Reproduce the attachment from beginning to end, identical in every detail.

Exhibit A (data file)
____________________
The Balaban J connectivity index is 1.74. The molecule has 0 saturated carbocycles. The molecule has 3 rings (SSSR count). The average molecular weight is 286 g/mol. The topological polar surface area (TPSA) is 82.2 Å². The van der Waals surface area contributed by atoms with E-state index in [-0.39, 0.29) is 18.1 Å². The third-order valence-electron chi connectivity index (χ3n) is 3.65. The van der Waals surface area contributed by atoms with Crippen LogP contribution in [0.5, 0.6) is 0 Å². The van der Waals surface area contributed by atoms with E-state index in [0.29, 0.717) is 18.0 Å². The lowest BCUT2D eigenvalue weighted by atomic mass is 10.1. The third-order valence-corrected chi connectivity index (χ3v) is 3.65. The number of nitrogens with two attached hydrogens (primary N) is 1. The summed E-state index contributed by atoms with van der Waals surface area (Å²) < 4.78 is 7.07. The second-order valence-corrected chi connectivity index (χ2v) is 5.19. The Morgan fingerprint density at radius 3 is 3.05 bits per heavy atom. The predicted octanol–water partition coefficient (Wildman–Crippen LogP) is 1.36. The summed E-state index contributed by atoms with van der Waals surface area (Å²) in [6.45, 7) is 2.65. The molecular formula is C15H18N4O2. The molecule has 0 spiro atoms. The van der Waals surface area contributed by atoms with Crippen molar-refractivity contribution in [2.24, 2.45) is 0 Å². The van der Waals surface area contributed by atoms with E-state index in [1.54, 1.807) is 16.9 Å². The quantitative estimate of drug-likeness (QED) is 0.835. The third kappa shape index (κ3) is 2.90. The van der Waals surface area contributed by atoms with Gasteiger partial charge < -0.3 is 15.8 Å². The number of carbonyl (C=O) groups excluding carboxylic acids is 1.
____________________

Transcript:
The Balaban J connectivity index is 1.74. The molecule has 0 saturated carbocycles. The molecule has 3 rings (SSSR count). The average molecular weight is 286 g/mol. The topological polar surface area (TPSA) is 82.2 Å². The van der Waals surface area contributed by atoms with E-state index in [-0.39, 0.29) is 18.1 Å². The third-order valence-electron chi connectivity index (χ3n) is 3.65. The van der Waals surface area contributed by atoms with Crippen LogP contribution in [0.5, 0.6) is 0 Å². The van der Waals surface area contributed by atoms with E-state index in [0.29, 0.717) is 18.0 Å². The lowest BCUT2D eigenvalue weighted by atomic mass is 10.1. The third-order valence-corrected chi connectivity index (χ3v) is 3.65. The number of nitrogens with two attached hydrogens (primary N) is 1. The summed E-state index contributed by atoms with van der Waals surface area (Å²) < 4.78 is 7.07. The second-order valence-corrected chi connectivity index (χ2v) is 5.19. The Morgan fingerprint density at radius 3 is 3.05 bits per heavy atom. The predicted octanol–water partition coefficient (Wildman–Crippen LogP) is 1.36. The summed E-state index contributed by atoms with van der Waals surface area (Å²) in [6.45, 7) is 2.65. The molecular formula is C15H18N4O2. The molecule has 0 spiro atoms. The van der Waals surface area contributed by atoms with Crippen molar-refractivity contribution in [2.24, 2.45) is 0 Å². The van der Waals surface area contributed by atoms with E-state index in [1.54, 1.807) is 16.9 Å². The quantitative estimate of drug-likeness (QED) is 0.835. The third kappa shape index (κ3) is 2.90. The van der Waals surface area contributed by atoms with Gasteiger partial charge < -0.3 is 15.8 Å². The number of carbonyl (C=O) groups excluding carboxylic acids is 1.